With everything going on, it’s normal to feel unsure about what your obligations are as an employer. This is especially applicable to handing employees’ rights to leave and pay in these unsettling times. Many of our clients have been asking for clarification and support on this topic so we’ve worked with our sister company, EI Legal to bring you this handy guide relating to your employees’ rights to leave and pay.
If you’re looking at getting your team set up for remote working, download the COVID-19 employer response pack here.
All information is intended for general use only and current as of 18 March 2020.
When does sick leave (personal/carers leave) apply?
According to FairWork, Sick and carer’s leave (also known as personal leave or personal / carer’s leave) allows an employee to take time off work to help them deal with personal illness, caring responsibilities or family emergencies.
Note: An employer can offer annual leave or unpaid leave (or long service leave (LSL) if applicable) if the employee has not accrued any paid sick leave (personal/carers leave).
Situations where sick leave might apply; if an employee:
- tests positive to COVID-19
- is in Government directed OR optional self-isolation and is sick
- is sick with any illness or injury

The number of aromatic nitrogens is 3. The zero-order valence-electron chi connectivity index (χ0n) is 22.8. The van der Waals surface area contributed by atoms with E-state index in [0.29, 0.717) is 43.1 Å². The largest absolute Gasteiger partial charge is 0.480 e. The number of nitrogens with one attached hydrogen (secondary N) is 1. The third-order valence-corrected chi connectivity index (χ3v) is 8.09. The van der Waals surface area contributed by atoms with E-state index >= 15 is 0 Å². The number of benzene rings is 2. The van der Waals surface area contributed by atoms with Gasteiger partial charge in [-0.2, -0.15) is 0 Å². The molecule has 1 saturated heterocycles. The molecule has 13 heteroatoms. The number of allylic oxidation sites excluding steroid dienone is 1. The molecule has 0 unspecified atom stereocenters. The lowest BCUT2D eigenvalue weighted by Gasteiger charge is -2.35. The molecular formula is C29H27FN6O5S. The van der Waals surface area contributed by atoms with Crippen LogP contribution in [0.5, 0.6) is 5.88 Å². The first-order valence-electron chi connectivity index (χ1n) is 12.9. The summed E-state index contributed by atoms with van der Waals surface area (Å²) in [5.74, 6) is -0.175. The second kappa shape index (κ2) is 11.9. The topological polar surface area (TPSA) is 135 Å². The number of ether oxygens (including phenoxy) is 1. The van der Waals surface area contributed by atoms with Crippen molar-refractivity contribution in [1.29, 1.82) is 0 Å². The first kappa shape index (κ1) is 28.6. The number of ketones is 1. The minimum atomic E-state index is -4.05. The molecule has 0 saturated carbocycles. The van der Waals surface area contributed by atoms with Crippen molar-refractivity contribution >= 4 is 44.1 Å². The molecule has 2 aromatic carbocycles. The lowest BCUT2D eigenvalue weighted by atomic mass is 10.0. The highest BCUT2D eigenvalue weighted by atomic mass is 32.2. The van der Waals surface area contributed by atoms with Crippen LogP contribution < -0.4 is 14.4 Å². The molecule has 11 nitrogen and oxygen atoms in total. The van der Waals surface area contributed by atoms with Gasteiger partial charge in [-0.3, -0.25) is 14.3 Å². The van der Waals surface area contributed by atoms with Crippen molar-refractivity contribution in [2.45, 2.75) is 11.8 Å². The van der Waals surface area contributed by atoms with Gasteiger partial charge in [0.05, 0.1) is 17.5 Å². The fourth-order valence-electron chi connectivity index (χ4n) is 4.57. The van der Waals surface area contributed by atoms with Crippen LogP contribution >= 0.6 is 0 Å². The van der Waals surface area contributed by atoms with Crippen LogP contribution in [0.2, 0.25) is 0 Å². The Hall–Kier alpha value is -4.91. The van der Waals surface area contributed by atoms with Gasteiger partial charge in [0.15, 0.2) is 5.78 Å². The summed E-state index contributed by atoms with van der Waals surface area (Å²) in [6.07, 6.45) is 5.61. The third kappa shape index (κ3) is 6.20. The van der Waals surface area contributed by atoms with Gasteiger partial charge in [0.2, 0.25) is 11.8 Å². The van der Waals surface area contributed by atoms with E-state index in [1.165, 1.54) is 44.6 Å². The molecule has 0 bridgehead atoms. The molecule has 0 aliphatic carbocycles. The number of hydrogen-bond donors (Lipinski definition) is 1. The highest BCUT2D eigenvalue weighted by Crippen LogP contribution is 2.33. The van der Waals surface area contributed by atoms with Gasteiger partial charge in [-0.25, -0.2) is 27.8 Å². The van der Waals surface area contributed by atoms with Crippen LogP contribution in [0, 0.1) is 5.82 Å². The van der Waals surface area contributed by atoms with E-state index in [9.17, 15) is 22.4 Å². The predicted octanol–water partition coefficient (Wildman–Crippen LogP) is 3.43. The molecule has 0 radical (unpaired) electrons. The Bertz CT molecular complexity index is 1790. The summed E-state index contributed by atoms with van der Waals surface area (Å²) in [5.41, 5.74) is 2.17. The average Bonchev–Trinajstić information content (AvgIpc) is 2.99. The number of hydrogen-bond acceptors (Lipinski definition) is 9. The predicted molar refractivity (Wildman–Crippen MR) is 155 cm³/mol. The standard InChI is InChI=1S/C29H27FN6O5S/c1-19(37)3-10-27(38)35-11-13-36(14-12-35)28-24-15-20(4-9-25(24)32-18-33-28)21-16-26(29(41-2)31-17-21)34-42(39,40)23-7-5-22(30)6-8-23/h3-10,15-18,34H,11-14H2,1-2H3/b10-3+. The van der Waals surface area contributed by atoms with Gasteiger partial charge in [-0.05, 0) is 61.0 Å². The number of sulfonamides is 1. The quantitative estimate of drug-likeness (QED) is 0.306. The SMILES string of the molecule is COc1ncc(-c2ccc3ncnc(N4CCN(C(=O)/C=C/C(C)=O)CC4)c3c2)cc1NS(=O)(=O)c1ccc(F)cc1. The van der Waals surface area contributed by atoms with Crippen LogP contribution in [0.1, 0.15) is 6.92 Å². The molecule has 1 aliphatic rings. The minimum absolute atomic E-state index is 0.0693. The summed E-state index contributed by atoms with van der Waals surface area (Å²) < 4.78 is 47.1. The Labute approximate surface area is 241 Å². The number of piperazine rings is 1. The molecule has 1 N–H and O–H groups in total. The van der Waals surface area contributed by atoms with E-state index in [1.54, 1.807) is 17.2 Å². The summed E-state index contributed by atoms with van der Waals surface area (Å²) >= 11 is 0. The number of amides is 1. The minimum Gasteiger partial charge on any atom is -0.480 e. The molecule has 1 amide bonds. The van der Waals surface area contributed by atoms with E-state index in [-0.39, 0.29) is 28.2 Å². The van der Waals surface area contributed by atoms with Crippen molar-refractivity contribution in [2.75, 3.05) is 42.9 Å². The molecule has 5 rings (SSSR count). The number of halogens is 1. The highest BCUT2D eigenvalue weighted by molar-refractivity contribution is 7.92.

- has to care for or support a member of their immediate family or household who is sick, injured or has an unexpected emergency including, but not limited to:
- any illness
- school closure due to COVID-19
- Government directed isolation of child/dependant due to COVID-19 (NB does not include general coverage for own Government directed isolation. This leave is offered for the unexpected care required for the child, not for the isolation itself – see below)
When does leave without pay (LWOP) apply?
Leave without pay (LWOP), or unpaid leave is an absence from employment that is authorised or approved by an employer. It is rare for LWOP to be covered under a modern award or an enterprise agreement, and is not a statutory entitlement in Australia. It is usually granted at the discretion of the employer.
An employer can offer annual leave (or LSL if applicable) if the employee requests this and has an adequate annual leave balance.
Situations where leave without pay might apply; if an employee:
- is in Government directed OR optional self-isolation and is not sick (i.e. has returned from overseas and feels well) *
- has come in to contact with a known case of COVID-19 and is in Government directed OR optional self-isolation and is not sick
- has come in to contact with a suspected case of COVID-19 and is in Government directed OR optional self-isolation and is not sick